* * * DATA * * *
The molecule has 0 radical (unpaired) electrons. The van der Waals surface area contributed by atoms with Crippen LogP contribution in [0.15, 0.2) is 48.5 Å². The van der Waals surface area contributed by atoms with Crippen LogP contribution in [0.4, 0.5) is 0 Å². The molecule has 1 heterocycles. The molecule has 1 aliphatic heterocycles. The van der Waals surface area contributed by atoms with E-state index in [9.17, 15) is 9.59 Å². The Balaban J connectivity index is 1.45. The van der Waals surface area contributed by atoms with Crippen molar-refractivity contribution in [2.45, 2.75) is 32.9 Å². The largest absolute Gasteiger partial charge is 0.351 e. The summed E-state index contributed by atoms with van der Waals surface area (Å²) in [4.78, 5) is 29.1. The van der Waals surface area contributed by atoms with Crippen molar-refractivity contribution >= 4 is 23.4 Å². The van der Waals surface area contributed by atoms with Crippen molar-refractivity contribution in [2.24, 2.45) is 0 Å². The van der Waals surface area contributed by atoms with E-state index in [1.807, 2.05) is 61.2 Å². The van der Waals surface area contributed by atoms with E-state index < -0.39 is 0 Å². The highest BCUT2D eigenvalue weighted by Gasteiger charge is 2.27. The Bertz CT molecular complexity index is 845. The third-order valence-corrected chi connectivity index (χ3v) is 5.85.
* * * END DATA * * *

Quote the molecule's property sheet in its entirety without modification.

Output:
The molecule has 0 radical (unpaired) electrons. The van der Waals surface area contributed by atoms with Crippen LogP contribution in [0.15, 0.2) is 48.5 Å². The van der Waals surface area contributed by atoms with Crippen LogP contribution in [0.4, 0.5) is 0 Å². The molecule has 1 heterocycles. The molecule has 1 aliphatic heterocycles. The van der Waals surface area contributed by atoms with E-state index in [9.17, 15) is 9.59 Å². The Balaban J connectivity index is 1.45. The van der Waals surface area contributed by atoms with Crippen molar-refractivity contribution in [2.45, 2.75) is 32.9 Å². The largest absolute Gasteiger partial charge is 0.351 e. The summed E-state index contributed by atoms with van der Waals surface area (Å²) in [4.78, 5) is 29.1. The van der Waals surface area contributed by atoms with Crippen molar-refractivity contribution >= 4 is 23.4 Å². The van der Waals surface area contributed by atoms with Crippen molar-refractivity contribution in [2.24, 2.45) is 0 Å². The van der Waals surface area contributed by atoms with E-state index in [1.807, 2.05) is 61.2 Å². The van der Waals surface area contributed by atoms with E-state index < -0.39 is 0 Å². The highest BCUT2D eigenvalue weighted by Gasteiger charge is 2.27. The Bertz CT molecular complexity index is 845. The third-order valence-corrected chi connectivity index (χ3v) is 5.85.